The Future

In the 1890's the first modern (well, western anyway) wave of bamboo prophets put forth their vision of a bamboo sourced society. Among them were such luminaries as Frederick Law Olmsted who designed bamboo into the Biltmore Estate, the site of the first scientific school of forestry in the U.S. Thomas Edison's use of bamboo (selected out of over 6,000 materials tested) for the first commercial light bulb filament is well known. Others included David Fairchild, E.H. McIlhenny, Barbour Lathrop all of whom subscribed to Ben Franklin's admonition that "The greatest service a man (or woman) can provide their country is to introduce a useful new plant." I believe that still holds true today, but I would add that besides "introducing" the plant, we need to explore and promote its virtues Ö again and again as necessary.

Most of the above came to naught, except horticulturally, due largely to Europeans (and us as their cultural heirs) lacking any bamboo tradition except in their colonies where it was viewed as a "native" resource, and to our entering what might be termed a corporate neo-colonial period of wasteful resource exploitation. Now as our various follies catch up to us, we may at last have no choice but to reconsider and accept the manifold gifts of the bamboos.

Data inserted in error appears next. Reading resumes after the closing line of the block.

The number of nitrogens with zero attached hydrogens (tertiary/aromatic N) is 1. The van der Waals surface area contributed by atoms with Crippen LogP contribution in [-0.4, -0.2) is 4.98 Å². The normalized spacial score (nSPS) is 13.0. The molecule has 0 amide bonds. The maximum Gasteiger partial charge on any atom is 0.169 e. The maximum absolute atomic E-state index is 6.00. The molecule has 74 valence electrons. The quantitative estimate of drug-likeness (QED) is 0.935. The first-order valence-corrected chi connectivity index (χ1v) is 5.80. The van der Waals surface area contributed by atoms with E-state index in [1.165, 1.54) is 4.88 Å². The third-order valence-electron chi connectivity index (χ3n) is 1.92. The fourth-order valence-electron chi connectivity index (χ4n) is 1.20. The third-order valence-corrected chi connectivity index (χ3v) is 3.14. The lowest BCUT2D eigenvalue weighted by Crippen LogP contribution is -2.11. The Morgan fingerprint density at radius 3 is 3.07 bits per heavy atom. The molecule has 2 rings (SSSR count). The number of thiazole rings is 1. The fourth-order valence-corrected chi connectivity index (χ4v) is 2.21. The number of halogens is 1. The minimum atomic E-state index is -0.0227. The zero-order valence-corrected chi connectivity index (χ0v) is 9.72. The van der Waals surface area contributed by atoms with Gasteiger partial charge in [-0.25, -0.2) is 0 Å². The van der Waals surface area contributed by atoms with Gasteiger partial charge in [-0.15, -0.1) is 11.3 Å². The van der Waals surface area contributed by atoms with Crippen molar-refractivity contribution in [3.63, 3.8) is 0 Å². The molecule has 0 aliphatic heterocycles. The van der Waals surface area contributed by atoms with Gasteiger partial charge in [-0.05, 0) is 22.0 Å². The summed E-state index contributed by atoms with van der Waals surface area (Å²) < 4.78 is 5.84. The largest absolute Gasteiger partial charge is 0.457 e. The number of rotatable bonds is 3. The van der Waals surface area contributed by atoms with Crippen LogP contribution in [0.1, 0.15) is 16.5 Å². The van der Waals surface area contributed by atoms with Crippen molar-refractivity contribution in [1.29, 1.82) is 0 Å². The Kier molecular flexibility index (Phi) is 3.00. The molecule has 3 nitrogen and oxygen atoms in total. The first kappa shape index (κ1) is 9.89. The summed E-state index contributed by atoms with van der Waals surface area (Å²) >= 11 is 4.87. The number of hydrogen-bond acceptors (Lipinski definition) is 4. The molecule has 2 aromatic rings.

Worldwide there are pockets of exploration and research. Tissue culture protocols have been developed for a number of species. Induced flowering techniques now allow the creation of hybrid forms with elite characteristics. New plantation management strategies are increasing potential yields. INBAR (International Network of Bamboo and Rattan) does a good service in coordinating/informing but could use more participation from both individuals and organizations such as the ABS. As a wealthy nation, we should be leading the world in research and information sharing to improve conditions for all people. So why is the U.S. non-signatory to the INBAR treaty? Ask your congresscritter or representative.

If we had just one George Washington Carver and some research funding, imagine what we could do with bamboo. Imagine what the ABS could do. What each of us members could do. The U.S.D.A. bamboo Germplasm collections are neither active in new accessions nor adequately curated, nor are enough climatic zones even represented. ABS could begin to redress this situation. It could also make promotional and research materials available to encourage university students to pursue a bamboo career. We also need more bamboo programs in elementary, middle, and high schools. Carol Stangler and others have already begun some programs, and we need more.